Soo Lock

As we discussed in parts one and two of this series, the Soo Locks, located in Sault Ste. Marie, Michigan, have been integral to our nation’s infrastructure, moving more than 80 million tons of freight through their waterways each year. However, a temporary closure for the Poe Lock, which handles roughly 89% of total tonnage transiting the Soo Locks, could have a devastating impact across the United States. A Department of Homeland Security report concluded a breakdown at the Poe Lock lasting six months would cripple the U.S. economy and cost 11 million jobs, and predicted the national unemployment rate would hit 11.3 percent. Here, we will look at solutions the federal and state government can provide to ensure a safe, reliable, and efficient lock system.

In 1986, Congress authorized construction of a new lock on the site of two smaller unused locks through the Water Resources Development Act (WRDA). However, the funding never came through. Having not seen a comprehensive improvement in more than 50 years, Michigan lawmakers vowed in 2017 to step up and provide state funding, while putting pressure on neighboring states that also rely on the locks to set aside funding for improvement projects. Later, in April 2018, President Trump flew to Washington Township, MI and told enthusiastic supporters he would make it a priority at the federal level to have the locks “fixed up.” Shortly after, Republican Michigan Governor Rick Snyder announced the state would commit $50 million in infrastructure funding to upgrade the Soo Locks.

With the support from both the state legislators and President Trump on infrastructure priorities, Congress followed suit in support for the Soo Locks and included the authorization to spend $922 million to upgrade the locks, including a new lock to back up the Poe, in the America’s Water Infrastructure Act of 2018. Lawmakers in the Midwest praised the authorization and, on October 23, President Trump signed the package into law. While the legislation greenlights spending on the Soo Locks, it does not guarantee funding or construction. Congress, in the years to come, will still have to include the necessary funding in its appropriations bills in order to pay for the project.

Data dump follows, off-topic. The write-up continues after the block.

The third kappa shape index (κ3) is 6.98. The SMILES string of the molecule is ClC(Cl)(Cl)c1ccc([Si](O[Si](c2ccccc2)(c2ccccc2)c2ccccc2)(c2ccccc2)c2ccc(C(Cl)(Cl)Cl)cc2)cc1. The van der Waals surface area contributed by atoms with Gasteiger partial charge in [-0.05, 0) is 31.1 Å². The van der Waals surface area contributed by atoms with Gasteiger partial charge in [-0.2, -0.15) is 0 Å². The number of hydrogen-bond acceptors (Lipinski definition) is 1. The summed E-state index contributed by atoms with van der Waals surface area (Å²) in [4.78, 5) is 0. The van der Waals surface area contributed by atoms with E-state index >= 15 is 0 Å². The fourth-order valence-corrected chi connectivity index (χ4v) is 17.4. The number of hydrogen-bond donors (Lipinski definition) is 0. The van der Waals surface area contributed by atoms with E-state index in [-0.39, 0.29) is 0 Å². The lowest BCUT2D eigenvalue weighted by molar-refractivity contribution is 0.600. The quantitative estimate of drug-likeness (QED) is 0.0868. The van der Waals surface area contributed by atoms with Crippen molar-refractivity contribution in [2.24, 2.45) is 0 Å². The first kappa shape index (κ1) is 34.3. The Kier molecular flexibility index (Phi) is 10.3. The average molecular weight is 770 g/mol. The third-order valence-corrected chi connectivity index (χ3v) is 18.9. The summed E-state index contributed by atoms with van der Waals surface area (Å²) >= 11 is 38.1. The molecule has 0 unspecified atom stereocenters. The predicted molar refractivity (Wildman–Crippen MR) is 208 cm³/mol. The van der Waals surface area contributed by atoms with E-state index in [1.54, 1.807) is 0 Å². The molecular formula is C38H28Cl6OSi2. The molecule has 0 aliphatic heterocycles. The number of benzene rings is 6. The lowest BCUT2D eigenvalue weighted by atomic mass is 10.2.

Though the Soo Locks are managed by the federal government, the Trump administration has indicated it would want 20 percent to come from non-federal sources and that large-scale projects with such funding would be moved to the top of the priority list. That is why Michigan is ramping up the pressure on neighboring states to do their part in funding a share of the project.

“Our state, regional, and national economies depend on this resource, and we need to do everything we can to ensure it operates at full capacity,” said Michigan Governor Snyder.

Michigan Governor Rick Snyder said his administration is calling on other Great Lakes states – Wisconsin, Michigan, Minnesota, and Ohio – in an attempt to secure another $150 million for the Soo Locks project. With a change in the political landscape after the midterm elections, this will add to the questions and discussions regarding support for Soo Locks funding. We have seen democrat Michigan Governor-elect Gretchen Whitmer show support for the need to fix the Soo Locks, but concrete plans will need to be put forward, especially from the newly elected officials in states like Wisconsin and Minnesota.

Though authorized, large projects like this can take years to come to fruition due to appropriated funding. Additionally, once construction gets going, it could take between seven and ten years to complete, said Lt. Col. Dennis Sugrue, district engineer for the U.S. Army Corps of Engineers Detroit district. “2030 is the year that we’ve set our sights on,” he said, adding, “That’s not locked in stone.”

Thus, it is important to remember that we are on borrowed time while it falls on Congress and states to provide the necessary funding to complete this vital modernization of the Soo Locks. The Poe Lock continues to be the lone lock capable of handling 1,000-foot vessels, and even in the most minor case of disruption, more funding than has already been authorized could be dire to alleviate the devastating, but not surprising outcome.

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